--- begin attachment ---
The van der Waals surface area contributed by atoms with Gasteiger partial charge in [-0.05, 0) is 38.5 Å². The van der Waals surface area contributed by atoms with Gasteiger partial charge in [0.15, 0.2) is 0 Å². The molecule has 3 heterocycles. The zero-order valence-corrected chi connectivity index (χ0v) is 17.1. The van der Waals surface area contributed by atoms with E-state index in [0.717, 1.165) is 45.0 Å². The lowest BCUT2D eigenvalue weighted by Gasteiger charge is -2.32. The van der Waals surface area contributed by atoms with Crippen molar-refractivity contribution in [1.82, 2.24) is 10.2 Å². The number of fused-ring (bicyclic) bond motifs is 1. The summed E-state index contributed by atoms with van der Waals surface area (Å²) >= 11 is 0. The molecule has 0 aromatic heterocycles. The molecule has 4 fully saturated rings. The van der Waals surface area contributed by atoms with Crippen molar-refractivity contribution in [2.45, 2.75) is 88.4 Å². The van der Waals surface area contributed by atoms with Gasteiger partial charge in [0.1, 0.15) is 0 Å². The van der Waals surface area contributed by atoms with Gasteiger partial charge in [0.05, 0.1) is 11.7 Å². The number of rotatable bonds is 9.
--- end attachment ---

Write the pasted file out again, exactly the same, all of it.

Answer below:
The van der Waals surface area contributed by atoms with Gasteiger partial charge in [-0.05, 0) is 38.5 Å². The van der Waals surface area contributed by atoms with Gasteiger partial charge in [0.15, 0.2) is 0 Å². The molecule has 3 heterocycles. The zero-order valence-corrected chi connectivity index (χ0v) is 17.1. The van der Waals surface area contributed by atoms with E-state index in [0.717, 1.165) is 45.0 Å². The lowest BCUT2D eigenvalue weighted by Gasteiger charge is -2.32. The van der Waals surface area contributed by atoms with Crippen molar-refractivity contribution in [1.82, 2.24) is 10.2 Å². The number of fused-ring (bicyclic) bond motifs is 1. The summed E-state index contributed by atoms with van der Waals surface area (Å²) >= 11 is 0. The molecule has 0 aromatic heterocycles. The molecule has 4 fully saturated rings. The van der Waals surface area contributed by atoms with Crippen molar-refractivity contribution in [2.45, 2.75) is 88.4 Å². The van der Waals surface area contributed by atoms with Gasteiger partial charge in [0.1, 0.15) is 0 Å². The van der Waals surface area contributed by atoms with Gasteiger partial charge in [0.05, 0.1) is 11.7 Å². The number of rotatable bonds is 9.